March Home Prices Rise Most in Portland, Seattle, Denver

In all 20 U.S. cities included in the S&P/Case-Shiller home price index, March house prices increased year over year, and all 20 also posted a month-over-month increase. Portland (up 12.3%), Seattle (up 10.8%) and Denver (up 10%) posted the largest year-over-year gains. Seattle (up 2.4%) and San Francisco (up 2.3%) posted the largest month-over-month price increases, compared with February.

March prices were flat in New York, up 0.1% in Cleveland and up 0.3% in Phoenix, the cities posting the smallest gains month over month.

The smallest year-over-year gains came in Washington, D.C. (up 1.5%), Chicago (up 1.9%) and New York (up 2.7%).

The S&P/Case-Shiller home price index for March increased by 5.4% year over year for the 20-city composite index and by 4.7% for the 10-city composite index. The national index fell to 5.2% year over year, down from 5.3% in February. The 20-city index remained unchanged with a 4.7% increase in both February and March, and the 10-city index also remained unchanged at an increase of 5.4%.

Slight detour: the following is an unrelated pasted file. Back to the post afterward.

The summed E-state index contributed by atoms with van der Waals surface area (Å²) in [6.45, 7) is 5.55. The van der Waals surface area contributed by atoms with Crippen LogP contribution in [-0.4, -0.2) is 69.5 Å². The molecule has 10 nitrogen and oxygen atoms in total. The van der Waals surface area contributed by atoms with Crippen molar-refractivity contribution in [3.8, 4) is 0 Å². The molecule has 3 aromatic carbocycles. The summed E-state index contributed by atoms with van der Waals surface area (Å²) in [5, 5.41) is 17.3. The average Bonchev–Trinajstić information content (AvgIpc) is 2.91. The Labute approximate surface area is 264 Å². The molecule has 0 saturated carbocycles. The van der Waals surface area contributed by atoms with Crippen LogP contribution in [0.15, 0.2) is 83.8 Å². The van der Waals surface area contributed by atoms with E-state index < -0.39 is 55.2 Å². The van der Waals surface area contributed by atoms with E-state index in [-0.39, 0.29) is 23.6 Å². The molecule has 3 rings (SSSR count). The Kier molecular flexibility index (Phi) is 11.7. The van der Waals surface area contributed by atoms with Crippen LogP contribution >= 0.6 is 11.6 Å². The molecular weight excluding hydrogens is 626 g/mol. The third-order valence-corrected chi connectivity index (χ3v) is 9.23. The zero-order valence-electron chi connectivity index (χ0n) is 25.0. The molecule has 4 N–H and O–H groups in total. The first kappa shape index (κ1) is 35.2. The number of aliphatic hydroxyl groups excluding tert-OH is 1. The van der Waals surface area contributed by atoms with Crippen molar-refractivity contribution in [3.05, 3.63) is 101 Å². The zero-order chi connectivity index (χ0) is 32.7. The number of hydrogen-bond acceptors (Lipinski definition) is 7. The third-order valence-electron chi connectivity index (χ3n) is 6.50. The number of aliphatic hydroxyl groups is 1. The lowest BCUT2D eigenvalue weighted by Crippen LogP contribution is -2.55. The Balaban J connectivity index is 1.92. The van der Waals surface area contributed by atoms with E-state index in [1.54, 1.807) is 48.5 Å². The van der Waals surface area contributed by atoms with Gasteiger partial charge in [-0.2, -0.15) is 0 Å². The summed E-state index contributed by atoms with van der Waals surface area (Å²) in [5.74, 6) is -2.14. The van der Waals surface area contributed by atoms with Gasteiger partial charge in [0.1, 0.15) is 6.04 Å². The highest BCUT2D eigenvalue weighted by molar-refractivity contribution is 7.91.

The index tracks prices on a three-month rolling average. March represents the three-month average of January, February and March prices.

Before seasonal adjustment, the month-over-month National Index, 10-City Composite and 20-City Composite posted gains of 0.7%, 0.8% and 0.9%, respectively. After seasonal adjustment, the month-over-month gains were 0.1% on the National Index, 0.8% on the 10-city index and 0.9% on the 20-city index.

Average home prices for January remain comparable to their levels in the winter of 2007.

The chairman of the S&P index committee said:

Home prices are continuing to rise at a 5% annual rate, a pace that has held since the start of 2015. The economy is supporting the price increases with improving labor markets, falling unemployment rates and extremely low mortgage rates. Another factor behind rising home prices is the limited supply of homes on the market. The number of homes currently on the market is less than two percent of the number of households in the U.S., the lowest percentage seen since the mid-1980s.

Compared with their peak in the summer of 2006, home prices on both 10-city and 20-city indexes remain down about 10.5% to 12.5%. Since the low of March 2012, home prices are up 35.7% and 37.6% on the 10-city and 20-city indexes, respectively.

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